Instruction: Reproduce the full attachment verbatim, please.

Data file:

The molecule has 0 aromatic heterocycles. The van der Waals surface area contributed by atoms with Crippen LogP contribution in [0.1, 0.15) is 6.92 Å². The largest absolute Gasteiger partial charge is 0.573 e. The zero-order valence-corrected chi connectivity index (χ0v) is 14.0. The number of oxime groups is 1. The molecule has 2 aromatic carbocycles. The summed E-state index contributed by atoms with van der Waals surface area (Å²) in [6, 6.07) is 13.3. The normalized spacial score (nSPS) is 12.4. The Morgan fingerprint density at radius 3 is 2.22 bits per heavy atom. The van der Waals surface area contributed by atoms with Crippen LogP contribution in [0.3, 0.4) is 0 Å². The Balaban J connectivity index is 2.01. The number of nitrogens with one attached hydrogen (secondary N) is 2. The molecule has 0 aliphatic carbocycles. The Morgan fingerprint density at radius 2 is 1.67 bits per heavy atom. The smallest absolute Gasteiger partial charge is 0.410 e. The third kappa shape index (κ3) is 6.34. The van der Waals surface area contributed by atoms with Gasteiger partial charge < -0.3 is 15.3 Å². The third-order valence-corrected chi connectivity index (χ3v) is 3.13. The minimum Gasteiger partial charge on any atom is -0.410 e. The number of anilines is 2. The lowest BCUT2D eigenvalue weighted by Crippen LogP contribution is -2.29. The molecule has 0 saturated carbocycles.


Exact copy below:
The molecule has 0 aromatic heterocycles. The van der Waals surface area contributed by atoms with Crippen LogP contribution in [0.1, 0.15) is 6.92 Å². The largest absolute Gasteiger partial charge is 0.573 e. The zero-order valence-corrected chi connectivity index (χ0v) is 14.0. The number of oxime groups is 1. The molecule has 2 aromatic carbocycles. The summed E-state index contributed by atoms with van der Waals surface area (Å²) in [6, 6.07) is 13.3. The normalized spacial score (nSPS) is 12.4. The Morgan fingerprint density at radius 3 is 2.22 bits per heavy atom. The van der Waals surface area contributed by atoms with Crippen LogP contribution in [0.3, 0.4) is 0 Å². The Balaban J connectivity index is 2.01. The number of nitrogens with one attached hydrogen (secondary N) is 2. The molecule has 0 aliphatic carbocycles. The Morgan fingerprint density at radius 2 is 1.67 bits per heavy atom. The smallest absolute Gasteiger partial charge is 0.410 e. The third kappa shape index (κ3) is 6.34. The van der Waals surface area contributed by atoms with Gasteiger partial charge < -0.3 is 15.3 Å². The third-order valence-corrected chi connectivity index (χ3v) is 3.13. The minimum Gasteiger partial charge on any atom is -0.410 e. The number of anilines is 2. The lowest BCUT2D eigenvalue weighted by Crippen LogP contribution is -2.29. The molecule has 0 saturated carbocycles.